Sunday, September 11, 2022



The time has come,' the Walrus said,
To talk of many things:
Of shoes — and ships — and sealing-wax —
Of cabbages — and kings —
And why the sea is boiling hot —
And whether pigs have wings.'

- Lewis Carroll, The Walrus and the Carpenter, Through the Looking-Glass


Reader writes:

Byter John P sent me an email taking me to task for referring to our new king as King Charles 111.

John’s email:
Charles 111?
Did I miss the post-Stuart kings Charles III to CX, or were you using roamin' numerals?
Boom, boom!
I am still not sure what John is telling me, however, I note the following:

Charles I (1600 – 1649) was King of England, Scotland, and Ireland from 27 March 1625 until his execution in 1649 for treason as part of the English Civil War. Unlike other civil wars in England, which were mainly fought over who should rule, these civil war conflicts conflicts were also concerned with how the three Kingdoms of England, Scotland and Ireland should be governed. The outcome was threefold:
- the trial of and execution of Charles I (1649);
- the exile of his son, Charles II (1651); and
- the replacement of English monarchy with the Commonwealth of England, which from 1653 (as the Commonwealth of England, Scotland, and Ireland) unified the British Isles under the personal rule of Oliver Cromwell (1653–1658) and briefly his son Richard (1658–1659).

Charles II (1630 – 1685) was King of Scotland from 1649 until 1651, and King of England, Scotland and Ireland from the 1660 Restoration of the monarchy until his death in 1685. Traditionally considered one of the most popular English kings,[1] Charles is known as the Merry Monarch, a reference to the liveliness and hedonism of his court. He acknowledged at least 12 illegitimate children by various mistresses, but left no legitimate children and was succeeded by his brother, James.

Charles III (Charles Philip Arthur George) (1948 - ) is King of the United Kingdom and 14 other Commonwealth realms. He acceded to the throne on 8 September 2022 upon the death of his mother, Elizabeth II.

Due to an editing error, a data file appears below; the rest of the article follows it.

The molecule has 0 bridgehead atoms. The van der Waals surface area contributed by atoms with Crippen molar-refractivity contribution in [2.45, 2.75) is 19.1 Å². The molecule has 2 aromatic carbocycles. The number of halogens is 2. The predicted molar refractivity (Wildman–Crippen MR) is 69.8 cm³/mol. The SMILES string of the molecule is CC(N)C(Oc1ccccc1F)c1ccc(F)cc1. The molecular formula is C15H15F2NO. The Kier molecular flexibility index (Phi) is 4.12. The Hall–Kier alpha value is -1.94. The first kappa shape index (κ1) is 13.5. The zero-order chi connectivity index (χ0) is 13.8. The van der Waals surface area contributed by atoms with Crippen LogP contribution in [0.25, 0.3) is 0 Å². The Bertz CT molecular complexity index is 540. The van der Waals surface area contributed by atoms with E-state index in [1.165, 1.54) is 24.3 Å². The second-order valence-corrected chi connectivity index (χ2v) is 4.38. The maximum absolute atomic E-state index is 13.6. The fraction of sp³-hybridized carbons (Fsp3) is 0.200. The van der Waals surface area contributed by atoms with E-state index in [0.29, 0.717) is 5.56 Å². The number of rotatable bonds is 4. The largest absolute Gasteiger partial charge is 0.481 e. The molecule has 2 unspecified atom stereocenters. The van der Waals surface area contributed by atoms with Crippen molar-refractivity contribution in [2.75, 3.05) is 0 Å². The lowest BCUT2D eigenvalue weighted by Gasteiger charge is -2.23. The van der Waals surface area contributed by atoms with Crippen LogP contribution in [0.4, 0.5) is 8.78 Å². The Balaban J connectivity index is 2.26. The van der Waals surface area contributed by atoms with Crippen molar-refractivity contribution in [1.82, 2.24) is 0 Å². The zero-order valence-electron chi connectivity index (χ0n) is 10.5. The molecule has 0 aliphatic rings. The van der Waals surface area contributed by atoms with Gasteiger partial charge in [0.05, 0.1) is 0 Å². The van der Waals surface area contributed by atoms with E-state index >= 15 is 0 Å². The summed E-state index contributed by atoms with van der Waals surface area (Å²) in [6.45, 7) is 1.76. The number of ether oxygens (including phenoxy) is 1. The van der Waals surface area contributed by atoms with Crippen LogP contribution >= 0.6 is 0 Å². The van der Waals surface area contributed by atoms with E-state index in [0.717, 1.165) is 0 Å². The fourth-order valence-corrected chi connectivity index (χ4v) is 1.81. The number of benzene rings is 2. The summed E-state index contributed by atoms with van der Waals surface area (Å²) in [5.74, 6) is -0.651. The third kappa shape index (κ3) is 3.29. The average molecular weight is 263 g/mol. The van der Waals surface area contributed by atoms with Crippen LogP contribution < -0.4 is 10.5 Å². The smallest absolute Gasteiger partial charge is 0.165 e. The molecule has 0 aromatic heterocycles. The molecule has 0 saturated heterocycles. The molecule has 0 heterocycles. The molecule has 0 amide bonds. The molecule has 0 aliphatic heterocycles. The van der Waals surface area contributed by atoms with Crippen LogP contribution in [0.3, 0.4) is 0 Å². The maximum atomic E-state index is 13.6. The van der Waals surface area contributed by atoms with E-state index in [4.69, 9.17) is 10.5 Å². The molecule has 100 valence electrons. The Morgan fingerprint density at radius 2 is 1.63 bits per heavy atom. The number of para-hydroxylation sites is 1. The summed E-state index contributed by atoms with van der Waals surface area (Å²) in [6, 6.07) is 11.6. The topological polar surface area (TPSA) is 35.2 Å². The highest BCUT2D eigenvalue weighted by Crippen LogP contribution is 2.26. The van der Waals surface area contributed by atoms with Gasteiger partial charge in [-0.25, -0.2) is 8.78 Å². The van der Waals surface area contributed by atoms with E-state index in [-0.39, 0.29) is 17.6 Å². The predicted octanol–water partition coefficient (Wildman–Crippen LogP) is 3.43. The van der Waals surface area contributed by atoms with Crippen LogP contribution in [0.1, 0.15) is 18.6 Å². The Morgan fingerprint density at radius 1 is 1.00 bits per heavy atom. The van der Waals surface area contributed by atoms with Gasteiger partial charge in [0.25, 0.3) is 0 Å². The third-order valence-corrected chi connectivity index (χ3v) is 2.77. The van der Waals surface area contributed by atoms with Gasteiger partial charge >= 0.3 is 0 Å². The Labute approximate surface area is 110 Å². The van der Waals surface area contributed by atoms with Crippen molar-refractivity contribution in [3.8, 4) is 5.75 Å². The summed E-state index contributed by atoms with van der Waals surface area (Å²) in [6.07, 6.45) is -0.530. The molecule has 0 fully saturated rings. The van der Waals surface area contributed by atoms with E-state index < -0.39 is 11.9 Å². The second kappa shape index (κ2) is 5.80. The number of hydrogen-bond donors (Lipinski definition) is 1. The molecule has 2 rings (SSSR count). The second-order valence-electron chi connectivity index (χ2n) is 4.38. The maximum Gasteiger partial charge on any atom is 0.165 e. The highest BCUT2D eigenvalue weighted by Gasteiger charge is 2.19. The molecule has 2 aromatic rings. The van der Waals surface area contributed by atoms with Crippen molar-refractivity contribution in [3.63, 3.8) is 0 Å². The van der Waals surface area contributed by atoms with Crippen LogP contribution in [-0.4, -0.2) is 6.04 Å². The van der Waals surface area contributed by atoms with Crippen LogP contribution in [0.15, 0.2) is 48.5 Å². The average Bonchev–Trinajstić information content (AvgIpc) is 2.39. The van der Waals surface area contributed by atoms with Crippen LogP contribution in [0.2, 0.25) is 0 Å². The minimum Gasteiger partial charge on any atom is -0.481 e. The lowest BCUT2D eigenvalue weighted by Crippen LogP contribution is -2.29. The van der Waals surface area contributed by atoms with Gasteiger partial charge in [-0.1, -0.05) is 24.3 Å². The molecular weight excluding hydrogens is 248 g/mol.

Our Charles is the oldest and the longest-serving heir apparent in British history and the longest-serving Prince of Wales, having held the title from 26 July 1958 until his accession.

At 73 years of age, Charles is also the oldest person ever to assume the British throne, a record previously held since 1830 by William IV at age 64.


Word origin:

The English term “king” is derived from the Anglo-Saxon “cyning”, which in turn is derived from the Common Germanic “kuningaz”. It is a derivation from the Old English “cynn”, the literal meaning being “descendant of noble kin", or perhaps "son or descendant of one of noble birth".

There is also a view that the word "king" is the distorted pronunciation of the Latin concept of caesar (Caesar, Caesar), which came to Russian through Byzantium.

In Old English, the term was used for chiefs of Anglian and Saxon tribes or clans, of the heads of states they founded, and of the British and Danish chiefs they fought.


Card Kings:

Playing cards appeared in Europe in the late medieval period, probably in the second half of the 14th century. Designs varied from country to country and from period to period. In Germany queens were removed entirely, and the original symbols were replaced with bells, hearts, leaves and acorns. French craftsmen learned new techniques to make the production of cards more efficient, and it was their designs that began to dominate within Europe. They reintroduced the queen, but kept some of the German icons to represent the suits, establishing the symbols that are so familiar today: hearts, spades, clubs and diamonds.

By the early 17th century, they had settled on four key figures as kings that resonated with France’s self image:
  • The king of hearts was identified as Charlemagne, the iconic French hero who unified the Franks and created the great Carolingian Empire. This was a reminder of France’s great past and the longevity of its monarchy.
  • The biblical figure of David was the king of spades, representing the triumph of the righteous over the strong.
  • The king of diamonds was represented by Julius Caesar, Roman hero and the conqueror of Gaul.
  • The king of clubs was Alexander, the ancient Greek leader who defeated the Persians and conquered lands as far away as the Hindu Kush.
Evolution of the King of Hearts


The Kings and Queens of England:

Willie, Willie, Harry, Ste
Harry, Dick, John, Harry Three
One, Two, Three Neds, Richard Two
Henry Four, Five, Six, then who?
Edward Four, Five, Dick the Bad
Harrys twain and Ned the lad
Mary, Bessie, James the Vain
Charlie, Charlie, James again
William and Mary, Anne Gloria
Four Georges, William and Victoria
Edward, George, Repeat the twain
Liz The Second, Charles again.


The Houses:

A mnemonic to remember the sequence of English and British royal houses or dynasties.
No Plan Like Yours To Study History Wisely

The initial letters give the royal houses:
Norman, Plantagenet, Lancaster, York, Tudor, Stuart, Hanover, Windsor



An elephant escaped from a zoo and no trace had been found....
until a woman who had never seen an elephant before, called the police:

“There's a weird animal in my garden. It's pulling up the cabbages with its tail. And what is worse, I cannot describe what it is doing with them.”


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